For inventory, your product catalog is key. You should exclude products (especially on paid media) that have a limited inventory from being recommended. Shoppers will get frustrated if they click on an ad for a product that’s perfect for them, but it’s out of stock. So save them (and yourselves) the headache. 

Another way to help with inventory challenges is by prioritizing merchandising triggers like low inventory and back in stock. Customers should get notified as soon as the product they want is available.

 

Daniel Kan,Society6

Lindsey Barber

Most brands (if not all) will be promoting sales throughout the holiday season, and these promotions are usually accompanied by batch emails. Automated campaigns are a great way to take some of the work off of marketer’s plates, and you can use these types of campaigns to get around customer frustrations with inventory issues. 

Low Inventory triggers are a great way to give customers a heads up that products they’re interacting with may be going out of stock soon. You can customize this type of campaign even further by letting customers know if a product sitting in their cart is about to go out of stock. 

Automated Back in Stock campaigns are also a great trigger to have live during the holiday season, especially if your current program doesn’t include a “Notify Me When Back in Stock” site pop-up.

 

Daniel Kan,Society6

Julius Ramsey

You’ll want to leverage tools your marketing technology partner has available to help with the economic state we find ourselves in this year. One thing that is often overlooked is the actual copy you place in your email. Treat your email list as a community and you are a part of it. The language you use, can matter just as much as the products you show. So if you utilize discount affinity for a message the copy should match. “We know this has been a hard year and we want this to be the best Christmas yet, take 15% off your next order.”

 

Daniel Kan,Society6

Renan Sanches

By getting smarter about your spend, you can trim some of the excess dollar spend. Firstly, you can preserve your margins by only sending discounts to shoppers that really need them to convert. You can give out 1:1 coupon codes. You should also get smart about margins by prioritizing products that give you the highest margins.

 

 

What are some ways brands can keep new shoppers engaged past the holidays?

Daniel Kan,Society6

Rachel Zenn

I always like the idea of a ‘treat yo self’ (think Parks & Recreation) campaign after the holidays. Something along the lines of “didn’t get what you wished for”? With recommendations for products they’re mostly likely to buy next.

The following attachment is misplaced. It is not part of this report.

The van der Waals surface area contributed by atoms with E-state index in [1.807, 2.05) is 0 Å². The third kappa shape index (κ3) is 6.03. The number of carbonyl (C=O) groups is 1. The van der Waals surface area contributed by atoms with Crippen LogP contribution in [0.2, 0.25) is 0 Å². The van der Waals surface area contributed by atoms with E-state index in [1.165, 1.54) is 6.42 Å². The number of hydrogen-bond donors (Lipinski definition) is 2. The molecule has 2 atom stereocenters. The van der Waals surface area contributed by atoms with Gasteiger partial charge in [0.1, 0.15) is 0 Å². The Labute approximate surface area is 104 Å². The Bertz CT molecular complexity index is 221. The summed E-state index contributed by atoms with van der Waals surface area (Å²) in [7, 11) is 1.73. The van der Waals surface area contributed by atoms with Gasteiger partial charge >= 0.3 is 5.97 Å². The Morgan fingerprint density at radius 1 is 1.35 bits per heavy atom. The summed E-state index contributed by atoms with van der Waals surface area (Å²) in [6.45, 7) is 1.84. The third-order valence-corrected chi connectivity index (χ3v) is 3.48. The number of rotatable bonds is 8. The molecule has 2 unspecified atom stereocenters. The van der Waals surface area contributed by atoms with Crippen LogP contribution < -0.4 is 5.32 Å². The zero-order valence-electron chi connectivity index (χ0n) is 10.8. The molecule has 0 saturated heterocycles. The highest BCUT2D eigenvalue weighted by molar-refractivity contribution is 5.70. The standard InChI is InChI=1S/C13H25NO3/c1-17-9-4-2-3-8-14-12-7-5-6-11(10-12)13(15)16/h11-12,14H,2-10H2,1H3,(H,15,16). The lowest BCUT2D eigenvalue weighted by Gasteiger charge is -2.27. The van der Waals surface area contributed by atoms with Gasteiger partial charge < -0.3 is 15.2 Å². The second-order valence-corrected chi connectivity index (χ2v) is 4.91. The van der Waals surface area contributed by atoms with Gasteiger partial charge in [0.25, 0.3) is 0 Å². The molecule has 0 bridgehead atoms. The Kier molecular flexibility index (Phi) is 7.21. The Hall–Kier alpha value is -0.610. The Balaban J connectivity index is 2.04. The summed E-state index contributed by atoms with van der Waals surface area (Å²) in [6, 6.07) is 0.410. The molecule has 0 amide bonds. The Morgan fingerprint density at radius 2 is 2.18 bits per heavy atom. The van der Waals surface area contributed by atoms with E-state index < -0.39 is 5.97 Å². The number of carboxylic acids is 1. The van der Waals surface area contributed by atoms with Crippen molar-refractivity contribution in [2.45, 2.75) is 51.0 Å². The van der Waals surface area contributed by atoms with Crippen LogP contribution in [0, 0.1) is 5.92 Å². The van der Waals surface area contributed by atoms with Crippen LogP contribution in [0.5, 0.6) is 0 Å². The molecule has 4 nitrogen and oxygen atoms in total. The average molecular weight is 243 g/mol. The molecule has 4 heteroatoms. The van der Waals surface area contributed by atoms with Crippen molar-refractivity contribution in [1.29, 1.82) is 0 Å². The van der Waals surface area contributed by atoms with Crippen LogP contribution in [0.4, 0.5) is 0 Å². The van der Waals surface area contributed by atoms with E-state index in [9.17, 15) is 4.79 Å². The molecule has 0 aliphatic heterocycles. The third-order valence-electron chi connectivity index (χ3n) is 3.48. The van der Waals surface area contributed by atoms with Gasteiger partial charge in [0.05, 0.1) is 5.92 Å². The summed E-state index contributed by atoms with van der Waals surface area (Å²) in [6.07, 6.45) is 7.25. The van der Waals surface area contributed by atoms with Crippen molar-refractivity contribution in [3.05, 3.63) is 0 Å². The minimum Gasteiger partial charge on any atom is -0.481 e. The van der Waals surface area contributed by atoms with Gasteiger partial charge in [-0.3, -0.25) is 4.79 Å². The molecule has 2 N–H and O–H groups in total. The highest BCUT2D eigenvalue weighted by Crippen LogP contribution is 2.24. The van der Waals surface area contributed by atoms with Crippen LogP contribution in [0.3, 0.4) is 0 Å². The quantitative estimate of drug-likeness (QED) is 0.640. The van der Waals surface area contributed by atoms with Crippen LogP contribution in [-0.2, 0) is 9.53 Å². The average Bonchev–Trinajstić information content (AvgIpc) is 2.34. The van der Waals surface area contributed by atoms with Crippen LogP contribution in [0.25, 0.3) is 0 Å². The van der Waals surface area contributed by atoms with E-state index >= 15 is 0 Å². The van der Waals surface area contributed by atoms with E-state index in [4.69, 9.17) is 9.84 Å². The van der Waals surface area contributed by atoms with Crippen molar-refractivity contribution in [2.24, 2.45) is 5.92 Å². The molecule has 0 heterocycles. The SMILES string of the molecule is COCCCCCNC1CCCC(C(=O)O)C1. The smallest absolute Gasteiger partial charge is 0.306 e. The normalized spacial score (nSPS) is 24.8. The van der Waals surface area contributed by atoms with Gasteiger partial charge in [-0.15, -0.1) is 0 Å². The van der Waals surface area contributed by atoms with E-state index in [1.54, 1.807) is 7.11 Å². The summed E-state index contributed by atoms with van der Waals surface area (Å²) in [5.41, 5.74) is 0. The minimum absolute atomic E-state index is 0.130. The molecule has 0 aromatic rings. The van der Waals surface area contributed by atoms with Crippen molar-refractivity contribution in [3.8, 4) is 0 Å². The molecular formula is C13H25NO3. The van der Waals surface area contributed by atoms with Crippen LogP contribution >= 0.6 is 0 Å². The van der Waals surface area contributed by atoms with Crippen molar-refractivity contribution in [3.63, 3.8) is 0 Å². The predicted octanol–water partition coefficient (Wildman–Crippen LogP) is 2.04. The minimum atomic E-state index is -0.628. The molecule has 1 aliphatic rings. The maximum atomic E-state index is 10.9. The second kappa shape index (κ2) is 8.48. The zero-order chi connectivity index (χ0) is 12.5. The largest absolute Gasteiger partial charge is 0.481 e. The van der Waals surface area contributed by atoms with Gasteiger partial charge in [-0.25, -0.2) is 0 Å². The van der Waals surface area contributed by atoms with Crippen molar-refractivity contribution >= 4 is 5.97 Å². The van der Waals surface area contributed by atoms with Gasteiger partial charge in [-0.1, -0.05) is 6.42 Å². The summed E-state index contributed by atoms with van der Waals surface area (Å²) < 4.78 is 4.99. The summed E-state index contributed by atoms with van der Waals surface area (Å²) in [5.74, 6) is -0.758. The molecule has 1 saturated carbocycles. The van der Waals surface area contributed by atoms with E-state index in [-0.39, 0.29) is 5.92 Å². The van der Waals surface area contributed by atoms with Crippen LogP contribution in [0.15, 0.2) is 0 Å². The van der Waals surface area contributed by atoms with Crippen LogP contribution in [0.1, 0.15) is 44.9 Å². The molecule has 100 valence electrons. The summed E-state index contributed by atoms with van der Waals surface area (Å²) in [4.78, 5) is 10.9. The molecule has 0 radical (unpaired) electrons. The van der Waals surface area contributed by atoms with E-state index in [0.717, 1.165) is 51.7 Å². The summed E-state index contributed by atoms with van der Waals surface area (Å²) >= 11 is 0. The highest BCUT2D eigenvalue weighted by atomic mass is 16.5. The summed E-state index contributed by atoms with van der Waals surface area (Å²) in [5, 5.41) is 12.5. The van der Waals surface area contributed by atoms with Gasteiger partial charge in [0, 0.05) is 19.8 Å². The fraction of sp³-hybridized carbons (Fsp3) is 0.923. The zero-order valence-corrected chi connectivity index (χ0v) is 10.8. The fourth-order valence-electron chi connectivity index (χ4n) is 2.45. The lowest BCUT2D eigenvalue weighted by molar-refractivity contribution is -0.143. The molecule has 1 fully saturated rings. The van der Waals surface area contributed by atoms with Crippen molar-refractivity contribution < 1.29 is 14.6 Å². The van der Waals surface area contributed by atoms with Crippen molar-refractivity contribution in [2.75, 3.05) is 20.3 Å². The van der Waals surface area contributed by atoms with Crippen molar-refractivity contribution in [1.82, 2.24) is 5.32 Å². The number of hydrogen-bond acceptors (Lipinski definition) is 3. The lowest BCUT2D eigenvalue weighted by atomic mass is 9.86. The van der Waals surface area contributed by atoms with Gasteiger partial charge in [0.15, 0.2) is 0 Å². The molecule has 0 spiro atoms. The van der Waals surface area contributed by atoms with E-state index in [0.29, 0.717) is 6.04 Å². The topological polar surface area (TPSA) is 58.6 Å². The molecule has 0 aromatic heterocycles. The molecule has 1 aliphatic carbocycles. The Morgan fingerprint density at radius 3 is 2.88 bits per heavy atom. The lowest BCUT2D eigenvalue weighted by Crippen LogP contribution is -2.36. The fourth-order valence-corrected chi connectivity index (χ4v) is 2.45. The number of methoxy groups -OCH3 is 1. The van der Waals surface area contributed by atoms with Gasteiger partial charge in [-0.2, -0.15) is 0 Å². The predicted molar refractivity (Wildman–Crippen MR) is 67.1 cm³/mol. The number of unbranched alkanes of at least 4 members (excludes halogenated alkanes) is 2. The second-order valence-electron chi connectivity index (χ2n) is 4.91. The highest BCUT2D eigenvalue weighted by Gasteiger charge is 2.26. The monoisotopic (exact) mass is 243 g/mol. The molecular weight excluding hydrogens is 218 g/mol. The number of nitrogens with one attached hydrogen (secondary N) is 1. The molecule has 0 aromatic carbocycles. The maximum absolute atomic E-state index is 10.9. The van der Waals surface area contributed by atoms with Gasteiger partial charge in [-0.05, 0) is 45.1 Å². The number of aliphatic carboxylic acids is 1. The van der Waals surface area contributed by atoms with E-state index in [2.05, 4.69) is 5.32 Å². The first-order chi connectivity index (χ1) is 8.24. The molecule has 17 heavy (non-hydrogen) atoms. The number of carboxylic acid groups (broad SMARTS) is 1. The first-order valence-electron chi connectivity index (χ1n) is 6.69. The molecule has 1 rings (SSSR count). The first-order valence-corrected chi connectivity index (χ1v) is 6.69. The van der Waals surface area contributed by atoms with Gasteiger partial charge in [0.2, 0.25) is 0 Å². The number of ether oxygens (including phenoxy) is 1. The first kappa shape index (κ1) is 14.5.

Another way to extend this strategy is with an incentive to come back and get something for themselves. If they didn’t sign up for a loyalty program over the holidays, encourage them to come back and sign up with a list of all the benefits your loyalty program has to offer.

 

Daniel Kan,Society6

Lindsey Barber

Many brands have a “one-and-done” customer challenge, especially during the holidays when some customers have purchased from your brand for the first time. Leverage platforms to easily target one-time and first-time buyers with nurture campaigns. It’s important to message these customers differently than the way you would a recurring customer, since they might not be familiar with your brand and the products you have to offer.

 

 

Daniel Kan,Society6

Julius Ramsey

Speak to your first time customers separately than you might the general audience. Let them know about your offerings, be it a loyalty program or products you think they will love. Create an experience for them and target them on paid media with an offer to come back and buy again. Another way to speak to this group differently is to have an abandoned cart flow for one-time purchasers vs. repeat customers. Giving an offer to gain that second purchase will make them a loyal customer.

 

Daniel Kan,Society6

Renan Sanches

Review your post purchase journey. This is your chance to nurture customers to become top spenders. Ensure you share content relevant to the product purchased (care tips, fashion trends) and introduce other product types that resonate with the customer. This will keep your brand top of mind from checkout to replenishment.

 

 

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Julia Michaelis

Julia is Content Marketing Manager at Bluecore. Julia has been telling stories about personalization and interoperability in data and technology for three years in education, and is excited to do the same in retail. Julia lives in Brooklyn with her terrier Lee and loves shopping, paddleboarding, and reading (in that order).